The cruciate ligaments are ligaments within the knee (stifle) that stop the bones under the knee (the tibia and fibula) sliding back and forth against the bone above the joint (the femur). The are arranged in a “cross” arrangement – hence “cruciate”. The cranial, or anterior, cruciate ligament (CrCL / ACL) is particularly prone to damage in dogs- especially in athletic or overweight dogs, or dogs on steroids.
Rupture can cause pain, lameness and ultimately arthritis. So what can we do to help this?
Conservative Management (aka doing nothing)
Pros- cheap, most dogs will get a little better over months, esp smaller dogs. Cons- probably will be lame for rest of life, will develop moderate/ severe arthritis. Only really suitable for dogs < 15kg. 30% return to full function.
Inject blood into joint
Old fashioned remedy and no better than doing nothing.
Capsuar imbrication (“tighten” up surrounding ligaments)
Old fashioned remedy and no better than doing nothing
Originally described by DeAngelis and subsequently refined by Flo, Olmstead and many others, some kind of lateral suture is the most common means of stabilising the Cranial Cruciate Ligament(CrCL) deficient stifle.
By placing some kind of prosthesis from the lateral femur to the proximal tibia in the same plane as the CrCL the stifle becomes stable and maintains a full range of movement. Various materials have been tried over the years; braided nylon, monofilament nylon, stainless steel wire and some of the long term absorbable sutures. All typically fail at between 6 or 8 weeks. This failure does not affect the outcome of the procedure, stability coming as it does from fibrosis in the long term.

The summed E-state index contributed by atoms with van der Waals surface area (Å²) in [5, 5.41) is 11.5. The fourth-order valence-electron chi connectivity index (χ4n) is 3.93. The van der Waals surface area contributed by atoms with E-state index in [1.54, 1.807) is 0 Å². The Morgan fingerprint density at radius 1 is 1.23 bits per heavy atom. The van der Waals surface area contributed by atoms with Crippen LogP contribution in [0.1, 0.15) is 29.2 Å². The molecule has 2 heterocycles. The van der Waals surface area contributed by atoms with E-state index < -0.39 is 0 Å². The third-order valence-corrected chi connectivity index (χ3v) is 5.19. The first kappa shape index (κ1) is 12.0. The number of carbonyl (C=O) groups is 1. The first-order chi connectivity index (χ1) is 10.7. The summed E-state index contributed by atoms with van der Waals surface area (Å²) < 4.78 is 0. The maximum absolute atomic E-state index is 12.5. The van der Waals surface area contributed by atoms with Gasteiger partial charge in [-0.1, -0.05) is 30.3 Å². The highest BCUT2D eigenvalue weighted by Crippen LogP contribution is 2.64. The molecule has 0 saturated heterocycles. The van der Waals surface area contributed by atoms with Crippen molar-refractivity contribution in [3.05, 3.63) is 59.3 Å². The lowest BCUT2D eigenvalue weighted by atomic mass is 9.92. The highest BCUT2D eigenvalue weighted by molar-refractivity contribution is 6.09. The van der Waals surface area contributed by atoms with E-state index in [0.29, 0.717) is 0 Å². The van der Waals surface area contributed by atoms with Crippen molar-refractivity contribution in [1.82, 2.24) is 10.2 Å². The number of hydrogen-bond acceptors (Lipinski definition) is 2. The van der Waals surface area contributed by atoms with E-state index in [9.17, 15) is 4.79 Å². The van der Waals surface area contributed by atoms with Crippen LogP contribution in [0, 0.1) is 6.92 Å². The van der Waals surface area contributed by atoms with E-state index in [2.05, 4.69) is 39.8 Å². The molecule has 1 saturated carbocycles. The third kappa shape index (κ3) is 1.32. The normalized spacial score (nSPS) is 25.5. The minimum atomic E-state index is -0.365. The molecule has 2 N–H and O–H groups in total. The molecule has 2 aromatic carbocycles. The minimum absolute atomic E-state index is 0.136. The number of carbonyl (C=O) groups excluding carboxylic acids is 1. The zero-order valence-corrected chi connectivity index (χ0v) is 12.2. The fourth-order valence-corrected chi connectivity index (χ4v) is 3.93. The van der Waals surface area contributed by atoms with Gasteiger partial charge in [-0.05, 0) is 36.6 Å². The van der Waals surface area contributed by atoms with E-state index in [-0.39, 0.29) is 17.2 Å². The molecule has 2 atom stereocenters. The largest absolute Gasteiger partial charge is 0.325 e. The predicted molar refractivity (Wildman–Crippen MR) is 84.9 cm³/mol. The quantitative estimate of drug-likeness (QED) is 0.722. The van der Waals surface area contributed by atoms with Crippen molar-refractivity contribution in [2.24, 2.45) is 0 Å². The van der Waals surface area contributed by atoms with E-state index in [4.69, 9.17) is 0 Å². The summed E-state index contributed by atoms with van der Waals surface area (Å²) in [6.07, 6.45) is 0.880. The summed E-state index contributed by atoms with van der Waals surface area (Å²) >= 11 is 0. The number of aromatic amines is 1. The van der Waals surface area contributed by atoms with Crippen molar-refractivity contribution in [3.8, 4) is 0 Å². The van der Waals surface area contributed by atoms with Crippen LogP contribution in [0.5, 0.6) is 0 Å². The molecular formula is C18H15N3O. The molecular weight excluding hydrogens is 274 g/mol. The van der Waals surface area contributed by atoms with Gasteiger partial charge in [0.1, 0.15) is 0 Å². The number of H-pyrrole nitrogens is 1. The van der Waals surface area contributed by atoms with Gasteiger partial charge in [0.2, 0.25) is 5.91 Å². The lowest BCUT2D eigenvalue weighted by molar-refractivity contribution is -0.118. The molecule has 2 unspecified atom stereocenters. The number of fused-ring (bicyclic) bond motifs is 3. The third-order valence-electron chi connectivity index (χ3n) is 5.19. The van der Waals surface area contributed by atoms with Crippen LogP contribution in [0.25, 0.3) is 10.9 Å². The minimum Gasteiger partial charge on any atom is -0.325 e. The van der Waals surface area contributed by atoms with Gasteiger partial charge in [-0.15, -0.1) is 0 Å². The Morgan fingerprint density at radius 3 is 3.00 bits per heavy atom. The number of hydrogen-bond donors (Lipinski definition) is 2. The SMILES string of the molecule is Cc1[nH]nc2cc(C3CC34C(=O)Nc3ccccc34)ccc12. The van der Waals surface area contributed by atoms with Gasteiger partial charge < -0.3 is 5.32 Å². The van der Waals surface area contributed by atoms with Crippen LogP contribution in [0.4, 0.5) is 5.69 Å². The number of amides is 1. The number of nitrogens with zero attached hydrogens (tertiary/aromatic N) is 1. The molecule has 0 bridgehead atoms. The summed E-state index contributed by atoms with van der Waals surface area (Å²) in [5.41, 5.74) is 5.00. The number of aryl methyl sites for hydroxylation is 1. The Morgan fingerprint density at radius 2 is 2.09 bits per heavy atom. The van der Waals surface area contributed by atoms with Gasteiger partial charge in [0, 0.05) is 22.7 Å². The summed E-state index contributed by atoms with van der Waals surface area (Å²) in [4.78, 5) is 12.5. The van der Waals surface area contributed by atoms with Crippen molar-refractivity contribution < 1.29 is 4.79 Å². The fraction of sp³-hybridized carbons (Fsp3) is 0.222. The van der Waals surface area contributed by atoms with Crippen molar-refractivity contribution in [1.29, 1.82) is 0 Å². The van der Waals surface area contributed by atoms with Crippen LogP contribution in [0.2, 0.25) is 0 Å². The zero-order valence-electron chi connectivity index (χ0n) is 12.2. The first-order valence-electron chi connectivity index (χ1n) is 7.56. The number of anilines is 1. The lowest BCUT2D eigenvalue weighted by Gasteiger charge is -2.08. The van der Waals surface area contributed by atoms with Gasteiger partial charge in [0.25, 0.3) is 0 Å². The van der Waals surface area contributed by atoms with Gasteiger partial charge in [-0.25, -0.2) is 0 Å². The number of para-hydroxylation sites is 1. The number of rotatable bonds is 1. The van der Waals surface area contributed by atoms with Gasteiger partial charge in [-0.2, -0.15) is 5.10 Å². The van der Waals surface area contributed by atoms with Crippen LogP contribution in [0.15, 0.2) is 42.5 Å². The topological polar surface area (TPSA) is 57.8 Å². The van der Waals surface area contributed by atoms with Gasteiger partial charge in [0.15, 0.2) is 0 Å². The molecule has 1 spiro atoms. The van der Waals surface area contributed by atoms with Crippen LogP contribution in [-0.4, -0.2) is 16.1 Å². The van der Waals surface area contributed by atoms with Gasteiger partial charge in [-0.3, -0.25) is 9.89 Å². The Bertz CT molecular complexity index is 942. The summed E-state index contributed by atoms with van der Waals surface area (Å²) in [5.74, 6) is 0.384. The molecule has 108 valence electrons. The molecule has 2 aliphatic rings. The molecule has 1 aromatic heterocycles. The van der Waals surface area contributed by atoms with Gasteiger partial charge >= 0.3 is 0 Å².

The current material of choice is monofilament nylon leader line. This material is stronger and more resistant to abrasion than normal monofilament nylon. Currently choice of leader line is between different brands rather than appropriately specified materials. 50% return to full function.
Over The Top
Replacement of cruciate with patellar ligament or fascia lata (essentially drawn through joint and fixed to femur with spiky washer)- incudes Paatsama, modified Paatsama and over the top technique in this. In all cases the replacement ligament undergoes degeneration, and needs stabilisation and optimal technique to encourage revascularsation.
Secure attachment of the graft to the femur is difficult. Screws and spiky washers or ligament staples are more secure than sutures. The graft weakens during the first 4 or 5 weeks as revascularisation takes place. Typically the recovering dog is eager to stress the graft at a time of minimal strength. Intra-articular manipulations, to pass the graft, carry potentially more serious post op complications than extra-capsular techniques.
It is possible to augment the autograft with a lateral suture to protect the graft during the revascularisation phase. Theoretically the graft should be up to strength when the lateral suture fails. 60% return to full function (better results in smaller dogs).
Tibial tuberosity advancement (either Rapid or Modified Macquet) TTA
Changes forces acting through stifle by advancing the tibial crest. Suitable for all but the largest breeds or those with a steep tibial plateau angle. 90-95% return to full function. Fewer and lesser complications compared to TPLO.
Tibial Plateau Levelling Osteotomy (TPLO)
changes forces acting through stifle by cutting off the top of the tibia, rotating it slightly, and then reattaching it with a plate. 95% return to full function. Can have dramatic post op complications if not done correctly.
Triple Tibial Osteotomy (mix of TTA and TPLO)
Tibia is cut to adjust the angles within the stifle.
All the above methods work better on a dog that has lost weight! Concurrent stem cell therapy will also improve results.